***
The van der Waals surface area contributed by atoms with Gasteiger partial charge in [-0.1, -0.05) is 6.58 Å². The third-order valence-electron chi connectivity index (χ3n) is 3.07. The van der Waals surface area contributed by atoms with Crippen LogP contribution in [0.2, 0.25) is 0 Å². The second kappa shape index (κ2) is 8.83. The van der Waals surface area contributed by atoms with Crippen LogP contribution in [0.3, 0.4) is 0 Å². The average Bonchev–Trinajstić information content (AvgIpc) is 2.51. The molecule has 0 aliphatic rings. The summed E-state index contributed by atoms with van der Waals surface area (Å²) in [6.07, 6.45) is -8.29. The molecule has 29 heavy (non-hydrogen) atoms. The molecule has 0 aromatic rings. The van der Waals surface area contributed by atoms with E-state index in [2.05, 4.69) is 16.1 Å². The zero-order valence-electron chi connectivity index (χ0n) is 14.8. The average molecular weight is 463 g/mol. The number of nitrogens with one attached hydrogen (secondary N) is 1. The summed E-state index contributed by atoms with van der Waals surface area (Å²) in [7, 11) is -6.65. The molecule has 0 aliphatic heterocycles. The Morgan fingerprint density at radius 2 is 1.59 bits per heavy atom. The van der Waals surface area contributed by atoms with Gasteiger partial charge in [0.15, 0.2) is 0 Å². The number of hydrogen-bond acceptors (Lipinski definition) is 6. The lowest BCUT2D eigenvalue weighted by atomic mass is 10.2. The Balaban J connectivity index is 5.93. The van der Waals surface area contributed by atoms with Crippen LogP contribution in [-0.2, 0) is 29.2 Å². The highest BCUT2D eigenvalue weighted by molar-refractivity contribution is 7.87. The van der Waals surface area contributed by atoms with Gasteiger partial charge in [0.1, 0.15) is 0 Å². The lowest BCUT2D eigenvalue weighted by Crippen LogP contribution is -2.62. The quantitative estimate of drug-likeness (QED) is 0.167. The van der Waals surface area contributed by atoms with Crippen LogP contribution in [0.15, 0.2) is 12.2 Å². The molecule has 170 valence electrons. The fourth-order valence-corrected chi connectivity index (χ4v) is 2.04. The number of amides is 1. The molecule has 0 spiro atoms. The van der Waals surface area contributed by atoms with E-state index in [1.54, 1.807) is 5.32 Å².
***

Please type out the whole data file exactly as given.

The van der Waals surface area contributed by atoms with Gasteiger partial charge in [-0.1, -0.05) is 6.58 Å². The third-order valence-electron chi connectivity index (χ3n) is 3.07. The van der Waals surface area contributed by atoms with Crippen LogP contribution in [0.2, 0.25) is 0 Å². The second kappa shape index (κ2) is 8.83. The van der Waals surface area contributed by atoms with Crippen LogP contribution in [0.3, 0.4) is 0 Å². The average Bonchev–Trinajstić information content (AvgIpc) is 2.51. The molecule has 0 aliphatic rings. The summed E-state index contributed by atoms with van der Waals surface area (Å²) in [6.07, 6.45) is -8.29. The molecule has 29 heavy (non-hydrogen) atoms. The molecule has 0 aromatic rings. The van der Waals surface area contributed by atoms with E-state index in [2.05, 4.69) is 16.1 Å². The zero-order valence-electron chi connectivity index (χ0n) is 14.8. The average molecular weight is 463 g/mol. The number of nitrogens with one attached hydrogen (secondary N) is 1. The summed E-state index contributed by atoms with van der Waals surface area (Å²) in [7, 11) is -6.65. The molecule has 0 aliphatic heterocycles. The Morgan fingerprint density at radius 2 is 1.59 bits per heavy atom. The van der Waals surface area contributed by atoms with Gasteiger partial charge in [0.15, 0.2) is 0 Å². The number of hydrogen-bond acceptors (Lipinski definition) is 6. The lowest BCUT2D eigenvalue weighted by atomic mass is 10.2. The Balaban J connectivity index is 5.93. The van der Waals surface area contributed by atoms with Crippen LogP contribution in [-0.2, 0) is 29.2 Å². The highest BCUT2D eigenvalue weighted by molar-refractivity contribution is 7.87. The van der Waals surface area contributed by atoms with Gasteiger partial charge in [0.1, 0.15) is 0 Å². The lowest BCUT2D eigenvalue weighted by Crippen LogP contribution is -2.62. The quantitative estimate of drug-likeness (QED) is 0.167. The van der Waals surface area contributed by atoms with Crippen LogP contribution in [0.15, 0.2) is 12.2 Å². The molecule has 170 valence electrons. The fourth-order valence-corrected chi connectivity index (χ4v) is 2.04. The number of amides is 1. The molecule has 0 spiro atoms. The van der Waals surface area contributed by atoms with E-state index in [1.54, 1.807) is 5.32 Å².